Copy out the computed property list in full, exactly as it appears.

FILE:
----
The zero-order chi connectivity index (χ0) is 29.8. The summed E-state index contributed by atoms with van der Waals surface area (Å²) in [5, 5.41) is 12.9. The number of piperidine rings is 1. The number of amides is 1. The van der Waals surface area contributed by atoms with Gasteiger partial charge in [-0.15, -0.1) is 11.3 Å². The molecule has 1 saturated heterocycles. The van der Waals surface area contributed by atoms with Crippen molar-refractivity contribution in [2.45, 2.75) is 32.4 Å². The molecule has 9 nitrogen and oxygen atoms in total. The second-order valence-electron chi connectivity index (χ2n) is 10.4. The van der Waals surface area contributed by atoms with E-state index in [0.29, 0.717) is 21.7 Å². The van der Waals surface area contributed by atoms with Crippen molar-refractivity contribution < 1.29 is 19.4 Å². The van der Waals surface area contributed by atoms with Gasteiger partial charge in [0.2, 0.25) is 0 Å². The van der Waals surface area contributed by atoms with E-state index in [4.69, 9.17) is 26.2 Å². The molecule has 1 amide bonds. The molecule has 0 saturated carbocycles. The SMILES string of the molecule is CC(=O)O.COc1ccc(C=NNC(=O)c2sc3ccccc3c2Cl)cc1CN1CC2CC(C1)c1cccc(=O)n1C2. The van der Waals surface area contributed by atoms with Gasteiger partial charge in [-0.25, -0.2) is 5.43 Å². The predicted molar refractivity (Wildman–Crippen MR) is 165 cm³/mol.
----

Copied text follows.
The zero-order chi connectivity index (χ0) is 29.8. The summed E-state index contributed by atoms with van der Waals surface area (Å²) in [5, 5.41) is 12.9. The number of piperidine rings is 1. The number of amides is 1. The van der Waals surface area contributed by atoms with Gasteiger partial charge in [-0.15, -0.1) is 11.3 Å². The molecule has 1 saturated heterocycles. The van der Waals surface area contributed by atoms with Crippen molar-refractivity contribution in [2.45, 2.75) is 32.4 Å². The molecule has 9 nitrogen and oxygen atoms in total. The second-order valence-electron chi connectivity index (χ2n) is 10.4. The van der Waals surface area contributed by atoms with E-state index in [0.29, 0.717) is 21.7 Å². The van der Waals surface area contributed by atoms with Crippen molar-refractivity contribution < 1.29 is 19.4 Å². The van der Waals surface area contributed by atoms with Gasteiger partial charge in [0.2, 0.25) is 0 Å². The van der Waals surface area contributed by atoms with E-state index in [4.69, 9.17) is 26.2 Å². The molecule has 1 amide bonds. The molecule has 0 saturated carbocycles. The SMILES string of the molecule is CC(=O)O.COc1ccc(C=NNC(=O)c2sc3ccccc3c2Cl)cc1CN1CC2CC(C1)c1cccc(=O)n1C2. The van der Waals surface area contributed by atoms with Gasteiger partial charge in [-0.25, -0.2) is 5.43 Å². The predicted molar refractivity (Wildman–Crippen MR) is 165 cm³/mol.